Diagnosing and treating children with cancer requires persistence and determination. In spite of holidays, birthdays, and other key events, pediatric cancer treatment typically continues uninterrupted to provide the child with the best opportunity to survive. Over the last few months, we have been facing a new challenge: the coronavirus (COVID-19) pandemic. In sub-Saharan Africa, the pandemic has introduced unprecedented complications – medical supply shortages, patient travel restrictions, and resource reallocation to meet urgent coronavirus patient needs, to name a few.
There is nothing more inspiring than a child’s tremendous resilience.
To be treated for cancer, children must have their symptoms appropriately recognized. Families must navigate the medical systems to receive complex diagnoses. Only then can intensive treatments through extensive health system resources begin. Daily challenges for medical professionals exist as well. Patients present in very advanced stages of disease. Lack of life-saving blood products and crucial medications further complicates care. The additional burden introduced by COVID-19 adds profoundly to already challenging circumstances.
Together with other members of the Global Hematology-Oncology Pediatric Excellence (Global HOPE) team, I focus on building long-term capacity to treat and dramatically improve the prognosis for children with cancer and blood disorders in sub-Saharan Africa. Our vision is to ensure these children receive the most effective, state-of-the-art therapies available, and ultimately experience treatment outcomes comparable to those in high income countries such as the United States and Australia.
Recently, I joined fellow Global HOPE Medical Directors from Malawi and Uganda to offer a brief commentary on compounded challenges and opportunities created by the pandemic that could be leveraged to improve services for children. Although it would be natural to dwell on the negative impact COVID-19 has had on Global HOPE programs and every aspect of daily life, I would rather focus on the fact that when faced with a daunting challenge, individuals rose to the occasion.
In Botswana – the size of Texas or France, and where I am medical director of the Global HOPE program – almost every child undergoing treatment for cancer was able to stay on schedule despite the country’s seven-week lockdown. Botswana has only one program for children with cancer and blood disorders. With public transport suspended, and any movement outside one’s home requiring a permit, ensuring patients’ treatment was uninterrupted was an enormous feat. Our social worker and patient navigator worked day and night to ensure patients had proper permits. Medical staff nationwide arranged hospital-based ambulances or other transportation to get patients to us for treatment. The lengths individuals went so children could get needed care was inspiring.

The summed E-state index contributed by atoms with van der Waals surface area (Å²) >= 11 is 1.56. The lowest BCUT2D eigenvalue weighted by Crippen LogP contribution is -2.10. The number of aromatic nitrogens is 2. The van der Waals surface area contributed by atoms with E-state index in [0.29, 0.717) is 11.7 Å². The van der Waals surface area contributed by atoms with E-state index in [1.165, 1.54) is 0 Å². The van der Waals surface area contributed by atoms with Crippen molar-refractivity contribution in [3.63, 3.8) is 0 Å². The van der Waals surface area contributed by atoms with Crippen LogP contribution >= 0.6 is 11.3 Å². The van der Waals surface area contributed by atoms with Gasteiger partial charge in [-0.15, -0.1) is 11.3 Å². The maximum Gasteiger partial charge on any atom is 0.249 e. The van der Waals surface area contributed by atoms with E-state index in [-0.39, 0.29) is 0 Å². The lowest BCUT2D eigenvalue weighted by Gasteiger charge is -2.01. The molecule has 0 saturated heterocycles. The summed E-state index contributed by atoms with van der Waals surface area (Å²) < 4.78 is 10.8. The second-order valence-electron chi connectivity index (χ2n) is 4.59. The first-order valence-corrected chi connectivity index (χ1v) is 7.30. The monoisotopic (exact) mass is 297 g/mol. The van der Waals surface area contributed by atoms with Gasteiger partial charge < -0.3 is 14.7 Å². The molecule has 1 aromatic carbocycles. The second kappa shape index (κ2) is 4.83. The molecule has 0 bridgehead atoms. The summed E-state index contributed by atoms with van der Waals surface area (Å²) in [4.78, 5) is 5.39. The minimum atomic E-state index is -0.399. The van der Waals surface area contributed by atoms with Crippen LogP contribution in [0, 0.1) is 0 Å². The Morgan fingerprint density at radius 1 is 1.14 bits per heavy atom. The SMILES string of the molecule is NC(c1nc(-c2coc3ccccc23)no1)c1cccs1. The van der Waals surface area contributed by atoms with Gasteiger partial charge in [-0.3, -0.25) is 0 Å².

One example stands out—a young boy with a brain tumor who lives approximately 600 miles from the hospital, developed vomiting and increased seizure frequency. Through extensive coordination, he was brought to the Global HOPE team in Gaborone where we could arrange for a brain scan and a crucial operation coordinated through multiple health facilities. Thankfully, he is now doing quite well as his treatment continues. The effort it took to get him the care he needed cannot be captured in just a few sentences.
Now that we are settling into new routines as a result of a pandemic, we look to the future. Already, local Lions have approached us as they seek to support us in new and innovative ways. While we may not be able to have in-person pediatric cancer awareness programs, we can do social media campaigns. We may not be able to have fun events for patients right now, but we can provide uplifting care packages. We continue this fruitful partnership with Lions clubs in Botswana, now in its third year.
I am often asked why I would choose a profession like pediatric hematology-oncology, most people assuming it must be terribly depressing. What people may not realize is that there is nothing more inspiring than a child’s tremendous resilience. Children always find ways to laugh and smile, despite the arduous journey they face. During these unprecedented times of a global pandemic, we must not simply sustain. Let us all follow the children’s example and focus on how we can continue to improve our efforts to diagnose and treat children with cancer and blood disorders in Africa amidst our new normal.
To learn more about how LCIF and Texas Children’s Global HOPE are partnering to fight childhood cancer in sub-Saharan Africa, visit lionsclubs.org/GlobalHOPE.
Dr. Jeremy Slone is a pediatric hematologist-oncologist with Texas Children’s Hospital and Baylor College of Medicine. He has been working in Botswana since 2012 where he is Medical Director of the Global HOPE program at the Botswana-Baylor Children’s Clinical Centre of Excellence.